xl
LG
MD
SM
XS
OX MAGAZINE
Follow us | OXHC Magazine On Pintrest Follow OXHC Magazine On Facebook Tweet OXHC Magazine On Twitter OXHC On Instagram OXHC Club
Food
Anthony Genovese spent much of his early childhood in France, where he first embarked on his culinary education.

Anthony Genovese: A Foodie Italian Valentine’s Day

OX Magazine had the pleasure of asking Anthony a few questions regarding La Festa di San Valentino, as well as the privilege of including a fabulous recipe from the man himself
Pane, Funghi e Burrata

"Rome is magical at all times of year, but especially on St Valentine’s Day"

Although his origins are deeply rooted in the sun-baked mountains and dramatic coastline of Calabria in southwest Italy, chef Anthony Genovese spent much of his early childhood in France, where he first embarked on his culinary education.

 

After attending the Ecole Hoteliére de Nice at the age of 16, Anthony worked in a number of Michelin-starred restaurants across France, including in Monaco, Marseille and Nice.

The bond with his homeland eventually lured him back to Italy, where he embarked on what he looks back on as his first important professional experience, at the three Michelin-starred Enoteca Pinchiorri in the heart of Florence.

 In 2003, with his friend and colleague Marion Lichtle, Anthony decided to open a new restaurant of his own in Rome, Il Pagliaccio.

 

The turning point, however, came in 2003. Together with his friend and colleague Marion Lichtle, Anthony decided to open a new restaurant of his own in Rome. Il Pagliaccio drew inspiration from travels, both in the decor and in the cuisine, yet is ultimately a celebration of Italian gastronomy. Over the past ten years his adventure in the capital city has garnered Anthony two Michelin stars, while his quest for new ideas which simultaneously impress and surprise the lucky guests of Il Pagliaccio continues to thrive.

In his first ever appearance in UK press, OX Magazine had the pleasure of asking Anthony a few questions regarding La Festa di San Valentino, as well as the privilege of including a fabulous recipe from the man himself. Enjoy.

Hi Anthony. What is particularly good about Valentine’s Day in Rome – and Italy in general?

Rome is magical at all times of year, but especially on St Valentine’s Day – it’s a beautiful place to be. Everyone knows Italians are in love with love, and of course the tradition began in Italy many centuries ago. We call it ‘La Festa Degli Innamorati’.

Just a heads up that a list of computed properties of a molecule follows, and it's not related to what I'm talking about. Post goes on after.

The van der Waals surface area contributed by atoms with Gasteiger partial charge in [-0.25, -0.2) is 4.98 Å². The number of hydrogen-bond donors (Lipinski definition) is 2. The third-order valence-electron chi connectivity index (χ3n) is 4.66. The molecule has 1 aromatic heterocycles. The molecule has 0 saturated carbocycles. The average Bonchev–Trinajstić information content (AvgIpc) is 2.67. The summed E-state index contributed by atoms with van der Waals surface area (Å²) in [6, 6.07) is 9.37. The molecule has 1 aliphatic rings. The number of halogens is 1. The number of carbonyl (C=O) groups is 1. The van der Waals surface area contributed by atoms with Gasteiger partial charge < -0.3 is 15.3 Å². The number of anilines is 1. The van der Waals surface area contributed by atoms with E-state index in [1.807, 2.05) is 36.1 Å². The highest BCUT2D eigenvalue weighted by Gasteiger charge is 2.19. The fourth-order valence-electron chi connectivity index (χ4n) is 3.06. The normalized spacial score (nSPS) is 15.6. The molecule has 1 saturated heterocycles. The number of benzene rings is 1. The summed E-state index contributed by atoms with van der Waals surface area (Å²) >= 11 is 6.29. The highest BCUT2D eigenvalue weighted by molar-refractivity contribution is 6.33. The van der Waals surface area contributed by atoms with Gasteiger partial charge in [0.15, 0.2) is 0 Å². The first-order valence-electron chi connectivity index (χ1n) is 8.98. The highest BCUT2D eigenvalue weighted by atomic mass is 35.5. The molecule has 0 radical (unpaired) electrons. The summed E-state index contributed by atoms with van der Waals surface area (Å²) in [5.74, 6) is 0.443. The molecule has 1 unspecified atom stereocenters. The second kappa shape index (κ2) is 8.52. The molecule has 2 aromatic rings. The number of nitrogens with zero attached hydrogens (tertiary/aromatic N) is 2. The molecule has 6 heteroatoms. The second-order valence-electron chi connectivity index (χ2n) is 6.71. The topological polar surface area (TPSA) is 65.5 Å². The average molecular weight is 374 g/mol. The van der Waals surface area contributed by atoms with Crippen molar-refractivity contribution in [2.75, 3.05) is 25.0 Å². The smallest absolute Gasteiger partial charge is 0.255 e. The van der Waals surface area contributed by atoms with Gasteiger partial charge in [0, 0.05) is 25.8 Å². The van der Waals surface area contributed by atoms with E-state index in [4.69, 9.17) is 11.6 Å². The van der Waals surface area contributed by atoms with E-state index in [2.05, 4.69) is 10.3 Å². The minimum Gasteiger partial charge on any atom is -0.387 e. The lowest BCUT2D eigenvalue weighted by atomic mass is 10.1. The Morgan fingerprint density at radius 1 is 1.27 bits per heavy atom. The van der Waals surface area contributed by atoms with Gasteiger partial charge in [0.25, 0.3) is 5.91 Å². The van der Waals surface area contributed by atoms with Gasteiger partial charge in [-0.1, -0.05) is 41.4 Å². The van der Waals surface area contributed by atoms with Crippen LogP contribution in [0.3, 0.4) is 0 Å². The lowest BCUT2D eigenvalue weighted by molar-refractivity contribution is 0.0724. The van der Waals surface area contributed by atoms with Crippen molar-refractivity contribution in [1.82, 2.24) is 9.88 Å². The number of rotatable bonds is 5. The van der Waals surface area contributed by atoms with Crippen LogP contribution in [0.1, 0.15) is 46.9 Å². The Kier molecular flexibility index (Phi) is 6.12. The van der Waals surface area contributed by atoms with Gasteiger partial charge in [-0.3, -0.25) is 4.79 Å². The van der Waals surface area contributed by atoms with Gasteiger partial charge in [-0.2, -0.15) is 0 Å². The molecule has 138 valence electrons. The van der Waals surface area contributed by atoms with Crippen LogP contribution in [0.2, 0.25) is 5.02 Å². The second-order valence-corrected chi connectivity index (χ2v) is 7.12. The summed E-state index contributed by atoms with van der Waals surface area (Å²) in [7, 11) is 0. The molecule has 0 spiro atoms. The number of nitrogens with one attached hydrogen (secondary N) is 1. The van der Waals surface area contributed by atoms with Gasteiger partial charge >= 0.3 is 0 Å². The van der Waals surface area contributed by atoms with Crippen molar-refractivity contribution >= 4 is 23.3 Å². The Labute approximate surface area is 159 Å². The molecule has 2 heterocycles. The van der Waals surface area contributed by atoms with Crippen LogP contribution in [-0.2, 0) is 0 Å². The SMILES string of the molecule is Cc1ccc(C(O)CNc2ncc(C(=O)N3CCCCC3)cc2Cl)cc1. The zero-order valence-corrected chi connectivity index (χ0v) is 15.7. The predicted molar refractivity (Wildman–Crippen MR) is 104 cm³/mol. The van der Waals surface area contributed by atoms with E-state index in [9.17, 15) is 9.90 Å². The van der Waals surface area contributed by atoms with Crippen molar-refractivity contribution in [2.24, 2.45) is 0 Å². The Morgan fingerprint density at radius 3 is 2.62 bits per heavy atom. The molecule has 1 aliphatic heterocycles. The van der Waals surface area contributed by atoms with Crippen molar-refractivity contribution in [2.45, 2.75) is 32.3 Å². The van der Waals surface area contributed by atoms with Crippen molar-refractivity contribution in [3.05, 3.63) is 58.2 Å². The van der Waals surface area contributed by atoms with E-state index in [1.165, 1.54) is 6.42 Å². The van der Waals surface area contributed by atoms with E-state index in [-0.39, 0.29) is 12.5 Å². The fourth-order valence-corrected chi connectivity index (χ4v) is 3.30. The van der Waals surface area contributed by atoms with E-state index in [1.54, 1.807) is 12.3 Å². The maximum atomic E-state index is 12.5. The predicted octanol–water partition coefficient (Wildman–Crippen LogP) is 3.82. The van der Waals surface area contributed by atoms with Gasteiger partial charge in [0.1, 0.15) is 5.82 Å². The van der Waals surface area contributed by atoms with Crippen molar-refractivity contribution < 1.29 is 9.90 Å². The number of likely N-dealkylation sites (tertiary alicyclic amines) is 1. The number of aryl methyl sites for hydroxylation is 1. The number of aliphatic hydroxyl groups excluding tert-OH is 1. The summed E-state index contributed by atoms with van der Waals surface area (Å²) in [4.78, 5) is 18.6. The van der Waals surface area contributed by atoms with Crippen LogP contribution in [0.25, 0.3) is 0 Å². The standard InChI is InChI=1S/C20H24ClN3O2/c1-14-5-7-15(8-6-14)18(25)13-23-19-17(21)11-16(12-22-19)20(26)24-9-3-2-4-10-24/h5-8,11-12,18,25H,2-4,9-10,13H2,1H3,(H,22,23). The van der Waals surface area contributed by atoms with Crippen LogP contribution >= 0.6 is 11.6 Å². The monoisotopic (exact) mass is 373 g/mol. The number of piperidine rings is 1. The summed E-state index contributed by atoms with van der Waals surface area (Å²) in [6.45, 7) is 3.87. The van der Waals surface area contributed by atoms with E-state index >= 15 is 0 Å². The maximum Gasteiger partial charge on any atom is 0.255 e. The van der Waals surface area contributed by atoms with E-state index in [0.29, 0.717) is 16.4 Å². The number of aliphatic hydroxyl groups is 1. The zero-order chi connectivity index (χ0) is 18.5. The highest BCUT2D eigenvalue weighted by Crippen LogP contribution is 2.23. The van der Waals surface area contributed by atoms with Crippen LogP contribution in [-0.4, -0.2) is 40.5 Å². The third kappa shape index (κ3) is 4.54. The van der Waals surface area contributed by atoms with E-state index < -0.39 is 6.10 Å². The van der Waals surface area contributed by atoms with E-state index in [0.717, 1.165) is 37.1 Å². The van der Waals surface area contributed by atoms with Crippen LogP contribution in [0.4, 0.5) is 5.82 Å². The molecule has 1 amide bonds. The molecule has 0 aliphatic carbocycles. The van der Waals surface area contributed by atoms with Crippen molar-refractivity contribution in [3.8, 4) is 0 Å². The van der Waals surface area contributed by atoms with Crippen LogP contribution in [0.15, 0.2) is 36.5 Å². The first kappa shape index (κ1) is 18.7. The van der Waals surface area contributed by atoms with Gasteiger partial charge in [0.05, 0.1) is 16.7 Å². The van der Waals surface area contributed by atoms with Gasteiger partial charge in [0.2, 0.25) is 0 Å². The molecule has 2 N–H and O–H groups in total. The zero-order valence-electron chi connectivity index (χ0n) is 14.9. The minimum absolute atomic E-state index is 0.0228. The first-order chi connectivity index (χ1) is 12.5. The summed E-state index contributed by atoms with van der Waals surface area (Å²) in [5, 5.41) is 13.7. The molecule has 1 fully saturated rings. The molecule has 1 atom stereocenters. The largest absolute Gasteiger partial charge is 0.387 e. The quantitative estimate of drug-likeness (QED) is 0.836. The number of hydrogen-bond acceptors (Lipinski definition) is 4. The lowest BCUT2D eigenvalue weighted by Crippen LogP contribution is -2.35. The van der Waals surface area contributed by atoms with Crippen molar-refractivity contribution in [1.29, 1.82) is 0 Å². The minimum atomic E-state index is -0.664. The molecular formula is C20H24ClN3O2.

What is your attitude to food sourcing and cooking?

A lot of our dishes, though rooted in Italian culture and ingredients, pay tribute to Asian techniques and draw on my culinary experiences across the world. We use a thoughtful blend of herbs and spices to connect the flavours of the Mediterranean with the East, taking the diner on a journey between the two cultures.

Could you define the philosophy at Il Pagliaccio?

The name Il Pagliaccio means ‘The Clown’, and this refers to the mastery of different emotions the circus character can provoke. Our philosophy is all about stirring emotions of joy, curiosity and nostalgia through the dishes we create, as well as just pleasing guests with delicious food.

Where do you take inspiration from?

For me, it’s all about travelling the world and looking around you, constantly learning from new cultures and places and never being afraid to learn more. I’m an Italian, born in France, and with a deep love of the Orient, so our new ‘Parallels’ menu, which is the latest incarnation of our tasting menu at Il Pagliaccio, really reflects this meeting of cultures.

 

Pane, Funghi e Burrata recipe

Harking from the home of the original San Valentino, this recipe, translated as ‘bread, mushrooms and burrata’, is a wonderful dish for those looking to serve up something a little different for loved ones on Valentine’s Day.

Serves 4

Sautéed mushrooms:

200g fresh mixed mushrooms: porcini, button, closed cup and oyster

15g morels

15g trumpet mushrooms

2 shallots

a sprig of thyme

a clove of garlic

Clean the stems of the mushrooms carefully, slice them lengthways and sauté them with shallots, garlic, thyme, and season to taste. Save a small handful of raw mushrooms to garnish the final dish.

Mushroom cream:

500g mixed mushrooms (use all the mushrooms previously selected)

100g double cream

50g chicken jus

2 cloves of garlic

2 shallots

Sauté the shallots and garlic, add the mushrooms and sauté them. When cooked, add the chicken jus, then remove from the heat and pour in the cream. Blend everything and pass through a strainer to remove any bits. Set aside.

Chicken broth:

500g chicken stock, ideally homemade

½ tsp mace

½ tsp smoked paprika

½ tsp of whole cloves

½ tsp of nutmeg

Add all the spices to the chicken stock and leave it to infuse for one hour.

Burrata ice cream:

220g whole milk

2g neutral stabilizer

17g milk powder

6g glucose

6g white sugar

220g fresh burrata

35g buffalo ricotta

Add all the ingredients to a pan and gently bring them to 85°C, stirring regularly. Add to your ice cream maker until frozen, or alternatively put in the freezer and stir thoroughly every 30 minutes until frozen.

Mushroom ‘chips’:

100g cardoncelli mushrooms

Cut the mushrooms finely, lay them on a baking sheet, season with salt and pepper, cook in the oven at 140°C for 20 minutes.

Bread:

Four chunks of crusty brown bread

Presentation:

To assemble, place the mushroom cream on the base of a shallow bowl, insert a cube of brown crusty bread soaked in a little chicken broth, then add a small selection of finely sliced raw mushrooms, seasoned with chicken jus and vinaigrette. On top of this, carefully place the sautéed mushrooms and mushroom chips, before pouring the rest of the broth over it, and finally adding the burrata ice cream.

 

Related Articles: “Less Is More”: Angela Hartnett